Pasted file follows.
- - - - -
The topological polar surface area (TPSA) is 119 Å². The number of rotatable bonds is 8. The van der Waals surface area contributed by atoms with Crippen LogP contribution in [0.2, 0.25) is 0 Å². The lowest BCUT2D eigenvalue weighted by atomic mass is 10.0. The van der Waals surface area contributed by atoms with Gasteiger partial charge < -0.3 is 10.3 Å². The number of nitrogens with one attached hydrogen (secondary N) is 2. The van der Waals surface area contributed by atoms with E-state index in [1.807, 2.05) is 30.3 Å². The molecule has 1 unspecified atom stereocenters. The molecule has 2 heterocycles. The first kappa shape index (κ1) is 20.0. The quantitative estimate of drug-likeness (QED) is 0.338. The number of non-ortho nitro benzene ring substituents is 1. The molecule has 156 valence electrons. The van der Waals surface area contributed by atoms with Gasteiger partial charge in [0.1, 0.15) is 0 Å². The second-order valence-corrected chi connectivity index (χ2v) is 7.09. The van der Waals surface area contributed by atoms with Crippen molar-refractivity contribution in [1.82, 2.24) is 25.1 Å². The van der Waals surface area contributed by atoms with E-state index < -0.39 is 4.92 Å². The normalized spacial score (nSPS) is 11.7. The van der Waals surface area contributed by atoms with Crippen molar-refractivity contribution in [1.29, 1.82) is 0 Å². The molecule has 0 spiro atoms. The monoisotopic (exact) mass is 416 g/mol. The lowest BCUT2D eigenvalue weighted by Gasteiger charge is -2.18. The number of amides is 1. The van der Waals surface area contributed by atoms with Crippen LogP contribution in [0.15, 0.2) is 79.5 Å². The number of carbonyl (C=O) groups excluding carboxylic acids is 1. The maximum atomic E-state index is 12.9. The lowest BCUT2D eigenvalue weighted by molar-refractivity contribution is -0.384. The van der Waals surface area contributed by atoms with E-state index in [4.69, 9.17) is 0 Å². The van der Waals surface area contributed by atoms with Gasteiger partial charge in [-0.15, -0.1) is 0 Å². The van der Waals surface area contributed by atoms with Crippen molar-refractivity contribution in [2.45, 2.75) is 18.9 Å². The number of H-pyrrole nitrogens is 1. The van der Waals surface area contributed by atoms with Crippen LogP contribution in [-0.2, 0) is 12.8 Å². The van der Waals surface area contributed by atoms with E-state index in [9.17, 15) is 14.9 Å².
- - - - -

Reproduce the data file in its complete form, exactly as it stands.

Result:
The topological polar surface area (TPSA) is 119 Å². The number of rotatable bonds is 8. The van der Waals surface area contributed by atoms with Crippen LogP contribution in [0.2, 0.25) is 0 Å². The lowest BCUT2D eigenvalue weighted by atomic mass is 10.0. The van der Waals surface area contributed by atoms with Gasteiger partial charge < -0.3 is 10.3 Å². The number of nitrogens with one attached hydrogen (secondary N) is 2. The van der Waals surface area contributed by atoms with E-state index in [1.807, 2.05) is 30.3 Å². The molecule has 1 unspecified atom stereocenters. The molecule has 2 heterocycles. The first kappa shape index (κ1) is 20.0. The quantitative estimate of drug-likeness (QED) is 0.338. The number of non-ortho nitro benzene ring substituents is 1. The molecule has 156 valence electrons. The van der Waals surface area contributed by atoms with Gasteiger partial charge in [0.1, 0.15) is 0 Å². The second-order valence-corrected chi connectivity index (χ2v) is 7.09. The van der Waals surface area contributed by atoms with Crippen molar-refractivity contribution in [1.82, 2.24) is 25.1 Å². The van der Waals surface area contributed by atoms with E-state index < -0.39 is 4.92 Å². The normalized spacial score (nSPS) is 11.7. The van der Waals surface area contributed by atoms with Crippen molar-refractivity contribution in [1.29, 1.82) is 0 Å². The molecule has 0 spiro atoms. The monoisotopic (exact) mass is 416 g/mol. The lowest BCUT2D eigenvalue weighted by Gasteiger charge is -2.18. The number of amides is 1. The van der Waals surface area contributed by atoms with Crippen LogP contribution in [0.15, 0.2) is 79.5 Å². The number of carbonyl (C=O) groups excluding carboxylic acids is 1. The maximum atomic E-state index is 12.9. The lowest BCUT2D eigenvalue weighted by molar-refractivity contribution is -0.384. The van der Waals surface area contributed by atoms with E-state index in [4.69, 9.17) is 0 Å². The van der Waals surface area contributed by atoms with Gasteiger partial charge in [-0.15, -0.1) is 0 Å². The van der Waals surface area contributed by atoms with Crippen molar-refractivity contribution in [2.45, 2.75) is 18.9 Å². The number of H-pyrrole nitrogens is 1. The van der Waals surface area contributed by atoms with Crippen LogP contribution in [-0.2, 0) is 12.8 Å². The van der Waals surface area contributed by atoms with E-state index in [9.17, 15) is 14.9 Å².